Believe it or not, copywriting goes back a long way. The phrase itself: "Believe it or not" dates back to 1918 and was originally used as the title of a cartoon feature in the New York Globe that dared the audience to accept the most unusual events as true. It is still the reason many people even buy the newspaper at all.

Anyway, sales copywriters have been around approximately since the early 1920's doing their best to get people to purchase their clients' goods and services. One of the earliest well-known sales copywriters was Claude Hopkins, who penned the trademark for Goodyear tires as being for "all weather" that earned the company its current fame. He was famous for taking the benefits of the product and making it the main attraction so potential clients felt the need to purchase it.

Another famous sales copywriter of the early years was John Caples who coined the phrase "They laughed when I sat down at the piano. But when I started to play..." You might not recognize it (it's from a U.S. School of Music ad from 1920) but its numerous imitations and spin-offs are still found today. John Caples made sales copywriting an art by making the ad a story.

The man behind the original Carnation Milk cows commercial is Owen Burtch Winters. He is considered one of the greatest copywriters ever and is part of the Advertising Hall of Fame. Owen B. Winters' most important piece was called "The Handwriting on the Wall", a marvelous work that convinced 12 small independent food companies to merge into the now famous General Foods Corporation.

A prominent female sales copywriter was Mary Wells Lawrence. She is the mastermind behind the timeless phrase: "Try it, You'll like it". Mary Wells Lawrence introduced the longest television commercials of her time. Mini-movies lasting around 60 seconds, her ads employed techniques usually used in film and theater productions.

Who hasn't heard the catch phrase for General Electric? "We bring good things to life" is the work of sales copywriter Phil Dusenberry. This creative copywriter is also known for countless Pepsi and Pizza Hut commercials. He is well-known for introducing emotion and increased energy into the field of sales copywriting.

William Bernach is famous for Polaroid's "It's So Simple" campaign and Lewis Bunnell Jones made the Kodak brand an household name with the slogan "You Press the Button - We do the Rest". Those testimonial ads we are so accustomed to seeing nowadays were first introduced by J. Walter Thompson and were used to market Pond's beauty care products. And of course one of the first Clairol hairdye commercials' famous phrases: "Does she... or doesn't she?" was coined by sales copywriter Shirley Polykoff.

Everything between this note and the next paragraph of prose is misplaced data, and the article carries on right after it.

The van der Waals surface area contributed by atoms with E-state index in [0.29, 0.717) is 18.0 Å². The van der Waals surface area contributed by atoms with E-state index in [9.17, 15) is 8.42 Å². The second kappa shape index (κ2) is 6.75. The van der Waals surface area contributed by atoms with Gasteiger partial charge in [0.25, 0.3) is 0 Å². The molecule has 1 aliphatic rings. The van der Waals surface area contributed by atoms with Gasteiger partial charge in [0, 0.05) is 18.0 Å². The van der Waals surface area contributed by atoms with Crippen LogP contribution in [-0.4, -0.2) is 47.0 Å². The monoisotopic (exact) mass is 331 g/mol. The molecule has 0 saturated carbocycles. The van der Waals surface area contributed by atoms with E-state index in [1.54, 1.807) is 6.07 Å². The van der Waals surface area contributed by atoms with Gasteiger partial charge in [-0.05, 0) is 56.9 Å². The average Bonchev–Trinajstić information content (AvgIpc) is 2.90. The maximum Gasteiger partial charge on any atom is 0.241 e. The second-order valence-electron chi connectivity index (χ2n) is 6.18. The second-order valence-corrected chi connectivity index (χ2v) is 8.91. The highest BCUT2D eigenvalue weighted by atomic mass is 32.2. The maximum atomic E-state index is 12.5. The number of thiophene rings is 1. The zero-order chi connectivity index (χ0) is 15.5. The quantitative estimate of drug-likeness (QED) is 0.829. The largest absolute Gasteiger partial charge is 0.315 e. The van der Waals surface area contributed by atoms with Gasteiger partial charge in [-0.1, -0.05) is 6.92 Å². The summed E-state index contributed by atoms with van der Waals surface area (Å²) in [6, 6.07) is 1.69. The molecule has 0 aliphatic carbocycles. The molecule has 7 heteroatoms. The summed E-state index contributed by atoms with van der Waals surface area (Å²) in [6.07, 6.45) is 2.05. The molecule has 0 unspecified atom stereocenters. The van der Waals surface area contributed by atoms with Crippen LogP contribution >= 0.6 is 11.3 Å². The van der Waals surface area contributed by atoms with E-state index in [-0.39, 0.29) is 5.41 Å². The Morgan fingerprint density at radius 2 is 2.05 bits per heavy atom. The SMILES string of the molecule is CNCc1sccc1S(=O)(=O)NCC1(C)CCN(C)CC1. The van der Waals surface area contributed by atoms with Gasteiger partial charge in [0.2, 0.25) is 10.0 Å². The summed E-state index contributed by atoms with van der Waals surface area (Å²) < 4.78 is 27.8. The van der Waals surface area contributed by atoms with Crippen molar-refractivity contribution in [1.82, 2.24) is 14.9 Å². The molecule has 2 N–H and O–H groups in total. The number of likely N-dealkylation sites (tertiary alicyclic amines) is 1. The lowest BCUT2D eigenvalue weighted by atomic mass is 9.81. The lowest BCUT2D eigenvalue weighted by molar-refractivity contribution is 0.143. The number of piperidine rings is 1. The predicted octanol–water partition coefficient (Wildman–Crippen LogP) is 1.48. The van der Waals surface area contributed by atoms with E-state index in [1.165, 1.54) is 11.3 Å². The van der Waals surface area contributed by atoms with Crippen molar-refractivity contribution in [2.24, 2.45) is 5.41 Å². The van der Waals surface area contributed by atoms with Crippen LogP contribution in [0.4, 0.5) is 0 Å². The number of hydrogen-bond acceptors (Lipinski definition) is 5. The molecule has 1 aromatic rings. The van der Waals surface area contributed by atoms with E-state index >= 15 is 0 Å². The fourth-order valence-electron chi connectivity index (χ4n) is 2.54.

Brilliant copywriting like the examples above are generational inspirations for businesses for decades to come, and although those miracles happen like your favorite team winning the league championship, it's not something you can legitimately expect to happen that way on every single campaign.

Truth be told, most successful marketers have more failed copy than successful copy, just like most successful batters don't have both a 70 home run year and a low strike out year in the same season. The difference is that they both adjust to their circumstances and focus on getting a better outcome with every pitch. And great copywriters, like great batters, know that while home runs are awesome, as long as you're moving players around the bases, you're putting numbers on the board, and THAT's your real job.

So don't worry about whether or not you're the next David Ogilvy, just go out there and make the moves that get your business moving, and never stop improving from there.

Chris Cayer,
Host - The Professional Speakers Radio Show,

Wednesdays at 3pm Pacific on BSRN Radio.

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